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Dear Sir, I received your favor of September some days ago.
The singular results in our late elections, with the speculations on them in our newspapers, will show you the uncertainty of the ultimate vote of this State on the presidential question. The zeal and pertinacity with which Van Buren and his friends have pushed Mr. Crawford (who has no substantial popularity here) without any other argument in his favor than the necessity of party d scipline, have disgusted the Republicans of this State, and produced great dissatisfaction and division in our ranks.
The cleverest fellow in our delegation is Dudley Marvin, a new member from Ontario, to whom I have given a letter of introduction to you. He was from New England, and educated a Federalist, but is a Republican in principle and practice, and has for some time been in the confidence of our party. He possesses a heart as well as a head of the first order. I hope you will notice him in public as well as in private, and I am confident your attentions will be amply repaid in the pleasure you will derive from his acquaintance.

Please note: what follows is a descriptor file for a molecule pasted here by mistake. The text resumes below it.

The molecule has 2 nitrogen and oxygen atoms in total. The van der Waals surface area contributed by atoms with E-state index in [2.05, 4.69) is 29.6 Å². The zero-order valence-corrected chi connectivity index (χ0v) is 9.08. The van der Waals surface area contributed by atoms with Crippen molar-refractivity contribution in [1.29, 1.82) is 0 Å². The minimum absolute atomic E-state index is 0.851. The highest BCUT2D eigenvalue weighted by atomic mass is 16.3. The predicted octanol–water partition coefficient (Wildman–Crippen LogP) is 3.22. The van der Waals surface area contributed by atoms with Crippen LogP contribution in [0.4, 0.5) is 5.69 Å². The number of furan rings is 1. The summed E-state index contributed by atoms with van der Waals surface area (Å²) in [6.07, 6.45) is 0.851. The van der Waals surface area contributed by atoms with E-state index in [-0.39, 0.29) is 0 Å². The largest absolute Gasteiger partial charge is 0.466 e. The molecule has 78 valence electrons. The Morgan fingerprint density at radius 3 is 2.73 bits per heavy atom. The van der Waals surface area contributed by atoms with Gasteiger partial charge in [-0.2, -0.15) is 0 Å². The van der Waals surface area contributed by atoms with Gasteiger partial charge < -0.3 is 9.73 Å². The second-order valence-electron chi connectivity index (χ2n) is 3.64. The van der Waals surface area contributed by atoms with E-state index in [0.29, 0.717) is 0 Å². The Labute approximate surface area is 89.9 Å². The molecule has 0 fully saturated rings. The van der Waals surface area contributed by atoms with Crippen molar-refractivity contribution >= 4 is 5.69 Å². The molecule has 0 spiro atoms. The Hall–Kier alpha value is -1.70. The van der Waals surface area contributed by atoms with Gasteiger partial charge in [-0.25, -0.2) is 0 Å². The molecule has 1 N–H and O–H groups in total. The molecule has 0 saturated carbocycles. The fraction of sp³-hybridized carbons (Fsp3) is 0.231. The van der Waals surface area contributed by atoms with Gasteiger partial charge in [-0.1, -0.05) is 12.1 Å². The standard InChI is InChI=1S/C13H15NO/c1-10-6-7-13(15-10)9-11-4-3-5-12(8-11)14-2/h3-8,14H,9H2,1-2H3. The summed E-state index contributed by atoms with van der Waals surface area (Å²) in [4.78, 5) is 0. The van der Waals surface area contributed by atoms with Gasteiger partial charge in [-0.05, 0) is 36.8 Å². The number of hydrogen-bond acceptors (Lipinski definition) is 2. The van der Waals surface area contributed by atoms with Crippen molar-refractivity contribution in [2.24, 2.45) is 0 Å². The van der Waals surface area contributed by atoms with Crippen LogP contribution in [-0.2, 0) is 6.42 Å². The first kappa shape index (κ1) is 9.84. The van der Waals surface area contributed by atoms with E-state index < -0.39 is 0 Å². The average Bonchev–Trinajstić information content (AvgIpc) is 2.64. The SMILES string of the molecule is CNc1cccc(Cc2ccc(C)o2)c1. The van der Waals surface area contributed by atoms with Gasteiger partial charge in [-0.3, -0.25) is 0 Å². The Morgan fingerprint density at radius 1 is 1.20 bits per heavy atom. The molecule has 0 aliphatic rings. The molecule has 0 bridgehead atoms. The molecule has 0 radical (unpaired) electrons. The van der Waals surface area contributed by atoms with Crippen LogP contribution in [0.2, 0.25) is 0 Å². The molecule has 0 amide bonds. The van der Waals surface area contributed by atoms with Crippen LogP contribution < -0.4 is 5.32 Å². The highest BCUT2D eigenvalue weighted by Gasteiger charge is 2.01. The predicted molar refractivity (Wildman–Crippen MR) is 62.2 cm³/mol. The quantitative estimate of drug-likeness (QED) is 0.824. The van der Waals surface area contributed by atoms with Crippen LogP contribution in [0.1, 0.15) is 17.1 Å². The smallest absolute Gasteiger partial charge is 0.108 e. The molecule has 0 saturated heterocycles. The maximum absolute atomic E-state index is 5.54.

- Peter Buell Porter
- The Private Correspondence of Henry Clay, Edited by Calvin Colton, Ll.D. 1856